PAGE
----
Tuesday, July 17, 2007

DX Cancri

Star type
g M6.5Ve

Distance from Earth
g 11.82 ly

Star Service No.
g NA

Age
g NA

Diameter/Mass/Temp (xSol)
g 11%; 8.7%; NA

Brightness (xSol)
g 12/1,000,000th

Metallicity
g NA

Comparison to Sol
g NA

Picture of star
g See picture

Star system features
g NA

Known planets
g NA

Habitable zone
g The distance from DX Cancri where an Earth-type planet would be comfortable with liquid water is less than 0.04 AU would result in a "year" that last less than 10 hours. At that distance, the rotation of the planet would probably be tidally locked with the star so that one side would have perpetual daylight while the other would be in eternal darkness. Moreover, DX Cancri's light is so red that Earth-type plants may not be able to photosynthesize very well.

Orbital map
g NA

View from star
g NA

Nearby stars
(Star systems with 10 light years)
g Procyon 2, 5 ly
g LTT 12352, 5.1 ly
g Luyten's Star, 5.5 ly
g GJ 1116 AB, 5.7 ly
g Lalande 21185, 6.7 ly
g AD Leonis, 7.3 ly
g Wolf 359, 7.7 ly
g Groombridge 1618, 8.2 ly
g Wolf 294, 8.2 ly
g Ross 614 AB, 9.1 ly
g BD+44 2051 A/WX Ursae Majoris (B), 9.2 ly
g Sirius 2, 9.5 ly

Map locating star system
g See stellar map (listed as “G51-15”)

Location in Earth sky
g Just north of the center of Constellation Cancer, the Crab - northwest of the famous open star cluster M 44 (also known as the Beehive Cluster and Praesepe, Latin for "Manger") and Ascellus Australis (Delta Cancri); however, too faint to be seen with the naked eye

Other names
g GJ 1111
g G51-15
g LHS 248
g Proxima Cancri
g GCTP 2016.01

Sci-fi mentions
g NA

Get your SF book manuscript edited


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3 comments:

David said...

Hello, I found through a search you referencing the name 'Proxima Cancri', though not other Proxima names, except Centauri. What do think of my suggestion that I posted on Astronomy magazine, reader forums/polls:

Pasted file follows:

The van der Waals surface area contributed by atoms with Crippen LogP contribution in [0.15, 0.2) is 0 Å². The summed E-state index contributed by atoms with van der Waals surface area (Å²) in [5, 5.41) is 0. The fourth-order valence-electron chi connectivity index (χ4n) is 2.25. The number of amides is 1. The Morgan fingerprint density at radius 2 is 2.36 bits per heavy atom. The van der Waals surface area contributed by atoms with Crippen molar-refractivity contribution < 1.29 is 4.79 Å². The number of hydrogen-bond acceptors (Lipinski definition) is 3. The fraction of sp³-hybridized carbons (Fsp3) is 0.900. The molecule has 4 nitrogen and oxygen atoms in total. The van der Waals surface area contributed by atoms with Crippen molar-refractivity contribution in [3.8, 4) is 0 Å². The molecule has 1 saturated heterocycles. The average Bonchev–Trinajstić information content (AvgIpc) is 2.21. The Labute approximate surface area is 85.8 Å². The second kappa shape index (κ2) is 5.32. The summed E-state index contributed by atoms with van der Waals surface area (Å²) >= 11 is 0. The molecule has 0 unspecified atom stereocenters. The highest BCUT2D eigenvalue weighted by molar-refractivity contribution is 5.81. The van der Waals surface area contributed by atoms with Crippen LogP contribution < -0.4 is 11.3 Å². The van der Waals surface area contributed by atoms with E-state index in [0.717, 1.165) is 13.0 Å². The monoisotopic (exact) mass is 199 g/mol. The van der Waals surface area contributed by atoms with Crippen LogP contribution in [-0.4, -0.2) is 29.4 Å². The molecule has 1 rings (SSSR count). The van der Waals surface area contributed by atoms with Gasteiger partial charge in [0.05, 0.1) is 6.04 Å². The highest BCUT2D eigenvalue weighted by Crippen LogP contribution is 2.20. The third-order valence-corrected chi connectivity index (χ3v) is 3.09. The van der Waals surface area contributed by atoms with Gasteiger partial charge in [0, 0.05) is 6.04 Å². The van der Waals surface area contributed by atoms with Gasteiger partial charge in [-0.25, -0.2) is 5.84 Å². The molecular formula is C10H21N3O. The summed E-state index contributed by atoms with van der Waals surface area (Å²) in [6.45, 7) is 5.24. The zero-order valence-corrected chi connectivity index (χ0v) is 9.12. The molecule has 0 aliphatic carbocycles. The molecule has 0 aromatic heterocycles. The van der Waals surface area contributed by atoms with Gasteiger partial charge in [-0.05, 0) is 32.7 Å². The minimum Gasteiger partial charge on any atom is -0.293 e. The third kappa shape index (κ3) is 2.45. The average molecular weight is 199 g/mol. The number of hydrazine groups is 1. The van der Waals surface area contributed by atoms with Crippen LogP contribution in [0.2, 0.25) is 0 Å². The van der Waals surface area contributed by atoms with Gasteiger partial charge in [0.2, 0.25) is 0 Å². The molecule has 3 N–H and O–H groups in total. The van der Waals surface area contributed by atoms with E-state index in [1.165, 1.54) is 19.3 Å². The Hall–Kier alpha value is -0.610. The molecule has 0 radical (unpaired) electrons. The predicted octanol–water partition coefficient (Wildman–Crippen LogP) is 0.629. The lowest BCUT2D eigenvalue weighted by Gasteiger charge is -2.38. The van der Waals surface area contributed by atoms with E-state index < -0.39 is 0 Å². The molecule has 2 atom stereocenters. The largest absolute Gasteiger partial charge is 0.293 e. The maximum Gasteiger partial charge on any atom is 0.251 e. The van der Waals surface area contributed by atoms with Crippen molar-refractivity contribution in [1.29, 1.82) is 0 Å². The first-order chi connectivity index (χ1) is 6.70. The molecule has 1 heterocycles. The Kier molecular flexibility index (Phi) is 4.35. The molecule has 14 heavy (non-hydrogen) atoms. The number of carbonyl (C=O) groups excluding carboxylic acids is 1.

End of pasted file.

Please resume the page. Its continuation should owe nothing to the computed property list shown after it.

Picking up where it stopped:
"Should closest stars have names like Proxima Leonis?"
Most of the closest stars to our solar system don't have common constellation-based names. I propose that the closest in each constellation have an alternate name starting with Proxima, followed by the constellation name, as is already done for Proxima Centauri. For example, Wolf 359 would be Proxima Leonis, and Ross 154 would be Proxima Sagittarii. You can see more of my suggestions at http://www.closeststars.com/. Please give your opinion. Perhaps if many agree the IAU would as well.

DHunter said...

Hello, I found through a search you referencing the name 'Proxima Cancri', though not other Proxima names, except Centauri. What do think of my suggestion that I posted on Astronomy magazine, reader forums/polls:
"Should closest stars have names like Proxima Leonis?"
Most of the closest stars to our solar system don't have common constellation-based names. I propose that the closest in each constellation have an alternate name starting with Proxima, followed by the constellation name, as is already done for Proxima Centauri. For example, Wolf 359 would be Proxima Leonis, and Ross 154 would be Proxima Sagittarii. You can see more of my suggestions at http://www.closeststars.com/.

Please give your opinion. Perhaps if many agree the IAU would as well.

Rob Bignell said...

It's an interesting suggestion, David. One "problem" I've encountered as cataloging the nearest stars is the plethora of names that exist for each one, often based on previously done star catalogs - there's a Gliese number, an HIP number, an HD number, a Luyten number, etc. etc. This sometime causes great confusion, especially when a star list or research paper gives a wrong catalog number.

We clearly need a new, universal naming system, preferably one that describes a star's location. After all, imagine if some cartographers called New York City "New York 5" (for the five burroughs) ontheir maps, others called it "New York ABCDE", still others called it "ZC 10001" and a few referred to it as "AC 212". Perhaps dividing the galaxy into sectors, then those units into smaller ones, and then assigning numbers based on each of those units would be helpful and still allow for the discovery of new stars without duplicating of numbers. We could a consistent system that shows exactly where a star is location (though not show where it is in the earth sky, as many of our star names and catalog numbers aim to do).

While stars do move, the numbering system still would be accurate for hundreds of thousands of years. Of course, that takes the romanticism out of the star's name, but we might still use common names for most stars (such as Sirius or Altair) and simply use the universal star number for those that only possess catalog number names (such as the majority of red dwarfs). I suspect we'll have to become a space-faring civilization before most see the practical advantages of such a system, though.